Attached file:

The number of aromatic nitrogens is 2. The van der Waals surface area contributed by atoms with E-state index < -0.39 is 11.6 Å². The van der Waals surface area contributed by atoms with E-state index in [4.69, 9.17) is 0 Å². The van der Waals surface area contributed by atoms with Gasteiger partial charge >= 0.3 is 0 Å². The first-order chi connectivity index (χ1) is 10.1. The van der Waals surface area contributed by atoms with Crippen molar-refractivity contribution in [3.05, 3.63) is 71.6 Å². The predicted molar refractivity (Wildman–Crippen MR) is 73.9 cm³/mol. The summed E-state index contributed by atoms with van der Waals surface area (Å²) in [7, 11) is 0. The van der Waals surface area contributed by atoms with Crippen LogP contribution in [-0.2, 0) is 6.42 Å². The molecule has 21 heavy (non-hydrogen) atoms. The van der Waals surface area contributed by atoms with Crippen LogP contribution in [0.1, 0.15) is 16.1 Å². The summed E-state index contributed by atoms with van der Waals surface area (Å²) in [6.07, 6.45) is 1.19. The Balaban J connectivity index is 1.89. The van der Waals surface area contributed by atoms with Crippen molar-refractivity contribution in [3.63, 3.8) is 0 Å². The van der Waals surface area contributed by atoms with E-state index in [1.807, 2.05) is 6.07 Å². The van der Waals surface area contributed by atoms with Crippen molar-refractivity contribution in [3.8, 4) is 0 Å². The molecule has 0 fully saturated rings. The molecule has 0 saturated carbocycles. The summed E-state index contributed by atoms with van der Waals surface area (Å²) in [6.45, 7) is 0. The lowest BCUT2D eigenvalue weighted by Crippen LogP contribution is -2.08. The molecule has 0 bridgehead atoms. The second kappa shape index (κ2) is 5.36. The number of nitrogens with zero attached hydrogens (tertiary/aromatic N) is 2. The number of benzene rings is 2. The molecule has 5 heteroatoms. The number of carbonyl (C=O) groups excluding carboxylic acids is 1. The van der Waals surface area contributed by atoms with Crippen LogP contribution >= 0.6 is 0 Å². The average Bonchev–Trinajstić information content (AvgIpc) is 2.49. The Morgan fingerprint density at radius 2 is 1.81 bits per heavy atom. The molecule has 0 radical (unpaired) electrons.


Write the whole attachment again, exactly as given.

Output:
The number of aromatic nitrogens is 2. The van der Waals surface area contributed by atoms with E-state index < -0.39 is 11.6 Å². The van der Waals surface area contributed by atoms with E-state index in [4.69, 9.17) is 0 Å². The van der Waals surface area contributed by atoms with Gasteiger partial charge >= 0.3 is 0 Å². The first-order chi connectivity index (χ1) is 10.1. The van der Waals surface area contributed by atoms with Crippen molar-refractivity contribution in [3.05, 3.63) is 71.6 Å². The predicted molar refractivity (Wildman–Crippen MR) is 73.9 cm³/mol. The summed E-state index contributed by atoms with van der Waals surface area (Å²) in [7, 11) is 0. The van der Waals surface area contributed by atoms with Crippen LogP contribution in [-0.2, 0) is 6.42 Å². The molecule has 21 heavy (non-hydrogen) atoms. The van der Waals surface area contributed by atoms with Crippen LogP contribution in [0.1, 0.15) is 16.1 Å². The summed E-state index contributed by atoms with van der Waals surface area (Å²) in [6.07, 6.45) is 1.19. The Balaban J connectivity index is 1.89. The van der Waals surface area contributed by atoms with Crippen molar-refractivity contribution in [3.63, 3.8) is 0 Å². The van der Waals surface area contributed by atoms with E-state index in [1.807, 2.05) is 6.07 Å². The van der Waals surface area contributed by atoms with Crippen molar-refractivity contribution in [3.8, 4) is 0 Å². The molecule has 0 fully saturated rings. The molecule has 0 saturated carbocycles. The summed E-state index contributed by atoms with van der Waals surface area (Å²) in [6.45, 7) is 0. The lowest BCUT2D eigenvalue weighted by Crippen LogP contribution is -2.08. The molecule has 0 bridgehead atoms. The second kappa shape index (κ2) is 5.36. The number of nitrogens with zero attached hydrogens (tertiary/aromatic N) is 2. The number of benzene rings is 2. The molecule has 5 heteroatoms. The number of carbonyl (C=O) groups excluding carboxylic acids is 1. The van der Waals surface area contributed by atoms with Crippen LogP contribution >= 0.6 is 0 Å². The average Bonchev–Trinajstić information content (AvgIpc) is 2.49. The Morgan fingerprint density at radius 2 is 1.81 bits per heavy atom. The molecule has 0 radical (unpaired) electrons.